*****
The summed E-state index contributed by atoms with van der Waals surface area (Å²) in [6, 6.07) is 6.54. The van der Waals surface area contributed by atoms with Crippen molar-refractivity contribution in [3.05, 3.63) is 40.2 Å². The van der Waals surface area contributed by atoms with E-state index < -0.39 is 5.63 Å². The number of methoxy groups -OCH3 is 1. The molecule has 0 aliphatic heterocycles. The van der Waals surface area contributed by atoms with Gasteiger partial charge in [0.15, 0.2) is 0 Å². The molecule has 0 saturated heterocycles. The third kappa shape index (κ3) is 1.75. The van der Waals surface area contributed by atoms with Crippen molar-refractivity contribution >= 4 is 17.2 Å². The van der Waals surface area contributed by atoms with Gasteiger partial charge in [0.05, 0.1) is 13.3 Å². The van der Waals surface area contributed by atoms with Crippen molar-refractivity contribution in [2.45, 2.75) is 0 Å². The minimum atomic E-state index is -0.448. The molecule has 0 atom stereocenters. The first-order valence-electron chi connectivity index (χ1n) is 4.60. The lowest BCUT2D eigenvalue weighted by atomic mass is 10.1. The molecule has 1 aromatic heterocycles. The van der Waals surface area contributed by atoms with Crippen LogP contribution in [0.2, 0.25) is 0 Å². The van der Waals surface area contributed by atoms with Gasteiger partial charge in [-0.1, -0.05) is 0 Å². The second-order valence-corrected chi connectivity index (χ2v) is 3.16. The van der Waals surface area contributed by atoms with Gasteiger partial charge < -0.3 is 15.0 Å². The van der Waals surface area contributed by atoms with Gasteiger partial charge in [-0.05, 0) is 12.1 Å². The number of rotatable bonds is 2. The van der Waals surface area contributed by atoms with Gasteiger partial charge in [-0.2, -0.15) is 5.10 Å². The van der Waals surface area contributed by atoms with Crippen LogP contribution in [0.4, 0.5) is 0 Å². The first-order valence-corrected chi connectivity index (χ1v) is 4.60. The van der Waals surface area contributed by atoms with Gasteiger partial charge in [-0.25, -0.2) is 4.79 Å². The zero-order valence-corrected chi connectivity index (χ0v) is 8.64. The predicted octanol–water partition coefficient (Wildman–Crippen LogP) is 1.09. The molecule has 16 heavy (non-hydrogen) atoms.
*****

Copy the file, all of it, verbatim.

The summed E-state index contributed by atoms with van der Waals surface area (Å²) in [6, 6.07) is 6.54. The van der Waals surface area contributed by atoms with Crippen molar-refractivity contribution in [3.05, 3.63) is 40.2 Å². The van der Waals surface area contributed by atoms with E-state index < -0.39 is 5.63 Å². The number of methoxy groups -OCH3 is 1. The molecule has 0 aliphatic heterocycles. The van der Waals surface area contributed by atoms with Gasteiger partial charge in [0.15, 0.2) is 0 Å². The molecule has 0 saturated heterocycles. The third kappa shape index (κ3) is 1.75. The van der Waals surface area contributed by atoms with Crippen molar-refractivity contribution >= 4 is 17.2 Å². The van der Waals surface area contributed by atoms with Gasteiger partial charge in [0.05, 0.1) is 13.3 Å². The van der Waals surface area contributed by atoms with Crippen molar-refractivity contribution in [2.45, 2.75) is 0 Å². The minimum atomic E-state index is -0.448. The molecule has 0 atom stereocenters. The first-order valence-electron chi connectivity index (χ1n) is 4.60. The lowest BCUT2D eigenvalue weighted by atomic mass is 10.1. The molecule has 1 aromatic heterocycles. The van der Waals surface area contributed by atoms with Crippen LogP contribution in [0.2, 0.25) is 0 Å². The van der Waals surface area contributed by atoms with Gasteiger partial charge in [-0.1, -0.05) is 0 Å². The second-order valence-corrected chi connectivity index (χ2v) is 3.16. The van der Waals surface area contributed by atoms with Gasteiger partial charge < -0.3 is 15.0 Å². The van der Waals surface area contributed by atoms with Gasteiger partial charge in [-0.05, 0) is 12.1 Å². The number of rotatable bonds is 2. The van der Waals surface area contributed by atoms with Gasteiger partial charge in [-0.2, -0.15) is 5.10 Å². The van der Waals surface area contributed by atoms with Crippen LogP contribution in [0.4, 0.5) is 0 Å². The first-order valence-corrected chi connectivity index (χ1v) is 4.60. The van der Waals surface area contributed by atoms with Gasteiger partial charge in [-0.25, -0.2) is 4.79 Å². The zero-order valence-corrected chi connectivity index (χ0v) is 8.64. The predicted octanol–water partition coefficient (Wildman–Crippen LogP) is 1.09. The molecule has 16 heavy (non-hydrogen) atoms.